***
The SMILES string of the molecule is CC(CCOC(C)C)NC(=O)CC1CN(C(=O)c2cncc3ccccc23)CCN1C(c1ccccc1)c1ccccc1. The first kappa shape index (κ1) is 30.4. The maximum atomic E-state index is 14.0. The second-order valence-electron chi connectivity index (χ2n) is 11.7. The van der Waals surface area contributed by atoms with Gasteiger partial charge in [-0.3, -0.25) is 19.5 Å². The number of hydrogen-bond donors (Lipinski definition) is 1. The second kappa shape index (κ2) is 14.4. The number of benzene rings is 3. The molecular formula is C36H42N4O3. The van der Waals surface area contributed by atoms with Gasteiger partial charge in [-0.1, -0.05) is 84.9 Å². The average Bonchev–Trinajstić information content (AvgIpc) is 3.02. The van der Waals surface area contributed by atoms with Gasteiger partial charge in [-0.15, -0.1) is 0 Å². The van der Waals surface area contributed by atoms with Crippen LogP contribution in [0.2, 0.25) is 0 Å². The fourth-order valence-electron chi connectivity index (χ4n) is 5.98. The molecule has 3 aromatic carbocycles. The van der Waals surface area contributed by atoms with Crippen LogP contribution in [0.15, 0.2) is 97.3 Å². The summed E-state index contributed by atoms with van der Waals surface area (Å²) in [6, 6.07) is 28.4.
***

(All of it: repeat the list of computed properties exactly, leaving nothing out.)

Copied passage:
The SMILES string of the molecule is CC(CCOC(C)C)NC(=O)CC1CN(C(=O)c2cncc3ccccc23)CCN1C(c1ccccc1)c1ccccc1. The first kappa shape index (κ1) is 30.4. The maximum atomic E-state index is 14.0. The second-order valence-electron chi connectivity index (χ2n) is 11.7. The van der Waals surface area contributed by atoms with Gasteiger partial charge in [-0.3, -0.25) is 19.5 Å². The number of hydrogen-bond donors (Lipinski definition) is 1. The second kappa shape index (κ2) is 14.4. The number of benzene rings is 3. The molecular formula is C36H42N4O3. The van der Waals surface area contributed by atoms with Gasteiger partial charge in [-0.1, -0.05) is 84.9 Å². The average Bonchev–Trinajstić information content (AvgIpc) is 3.02. The van der Waals surface area contributed by atoms with Gasteiger partial charge in [-0.15, -0.1) is 0 Å². The van der Waals surface area contributed by atoms with Crippen LogP contribution in [0.2, 0.25) is 0 Å². The fourth-order valence-electron chi connectivity index (χ4n) is 5.98. The molecule has 3 aromatic carbocycles. The van der Waals surface area contributed by atoms with Crippen LogP contribution in [0.15, 0.2) is 97.3 Å². The summed E-state index contributed by atoms with van der Waals surface area (Å²) in [6, 6.07) is 28.4.